Commentary: Chipping in with the opposition

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The electronics industry has been caught up in a flurry of joint ventures between companies that are, in marketing terms, the fiercest of rivals.

Japanese and American chip firms are not historically on the best of terms. Yet, driven by the need to share development costs, giants from these two countries account for almost all the latest co-operative deals to develop future generations of computer chips.

It is to the credit of Siemens that it has managed to become part of such global alliances. The deal signed by the German company this week to develop 256-megabit drams with Toshiba and IBM means that Siemens will benefit from a technology programme costing at least dollars 1bn.

There are doubtless Euro-fanatics who wish Siemens had set itself up as a rock on which a European superchip partnership including Philips and SGS Thomson could be built. That was a dream once cherished by the European Commission, and millions of ecus were pumped into collaborative chip research by national governments and EC alike. The Community, it was argued, could not be allowed to become dependent on - and thus threatened by - the US and Japan.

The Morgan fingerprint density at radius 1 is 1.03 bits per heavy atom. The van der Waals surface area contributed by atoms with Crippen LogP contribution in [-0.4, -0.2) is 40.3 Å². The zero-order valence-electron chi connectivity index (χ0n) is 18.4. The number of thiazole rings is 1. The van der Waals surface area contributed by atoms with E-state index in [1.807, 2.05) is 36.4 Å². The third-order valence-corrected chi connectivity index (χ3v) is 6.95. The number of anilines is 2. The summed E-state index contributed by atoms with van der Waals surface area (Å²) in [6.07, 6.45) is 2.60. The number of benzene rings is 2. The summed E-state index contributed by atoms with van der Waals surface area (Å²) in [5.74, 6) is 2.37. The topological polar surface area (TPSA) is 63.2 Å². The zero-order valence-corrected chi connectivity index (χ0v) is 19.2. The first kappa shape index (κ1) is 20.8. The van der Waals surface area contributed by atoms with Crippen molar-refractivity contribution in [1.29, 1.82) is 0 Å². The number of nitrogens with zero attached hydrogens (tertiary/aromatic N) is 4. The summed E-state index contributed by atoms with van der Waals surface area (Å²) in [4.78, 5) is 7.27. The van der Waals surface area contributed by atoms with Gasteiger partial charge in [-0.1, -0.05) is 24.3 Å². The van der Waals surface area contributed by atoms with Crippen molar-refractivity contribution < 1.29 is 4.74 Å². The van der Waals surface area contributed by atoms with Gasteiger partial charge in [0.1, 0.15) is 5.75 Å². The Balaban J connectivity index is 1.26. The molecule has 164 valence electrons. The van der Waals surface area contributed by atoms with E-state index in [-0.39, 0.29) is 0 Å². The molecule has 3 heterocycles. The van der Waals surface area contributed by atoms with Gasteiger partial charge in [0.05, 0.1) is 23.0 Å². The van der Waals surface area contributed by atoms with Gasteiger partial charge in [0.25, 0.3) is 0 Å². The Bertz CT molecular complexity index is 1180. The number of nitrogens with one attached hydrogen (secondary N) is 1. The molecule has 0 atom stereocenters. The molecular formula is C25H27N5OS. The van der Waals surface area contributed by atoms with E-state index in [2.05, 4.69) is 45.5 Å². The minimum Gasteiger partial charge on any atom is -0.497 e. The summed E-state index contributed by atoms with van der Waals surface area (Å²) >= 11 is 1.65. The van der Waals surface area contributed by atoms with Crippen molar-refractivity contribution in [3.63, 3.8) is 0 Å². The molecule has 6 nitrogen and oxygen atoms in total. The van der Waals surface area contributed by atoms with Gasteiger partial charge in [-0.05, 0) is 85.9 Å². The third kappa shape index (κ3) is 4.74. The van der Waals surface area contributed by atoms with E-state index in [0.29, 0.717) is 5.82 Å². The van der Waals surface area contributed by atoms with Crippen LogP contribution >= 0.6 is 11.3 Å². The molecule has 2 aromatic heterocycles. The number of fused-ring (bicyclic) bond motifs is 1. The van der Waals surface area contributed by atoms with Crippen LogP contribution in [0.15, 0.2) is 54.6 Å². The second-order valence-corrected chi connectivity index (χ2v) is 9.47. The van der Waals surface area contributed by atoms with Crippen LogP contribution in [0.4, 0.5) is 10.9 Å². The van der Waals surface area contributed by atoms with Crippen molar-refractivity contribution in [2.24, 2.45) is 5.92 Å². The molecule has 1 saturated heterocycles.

Siemens has certainly benefited from EC-funded research. But the market-led nature of its deal with Toshiba and IBM put this partnership in a different league.

There is a strong impetus to get there first with a product and technology for which there is a perceived need. The threat from the US and Japan will not go away but by realising that there can also be benefits Siemens holds out the hope that Europe will have at least one computer chip giant for some time to come.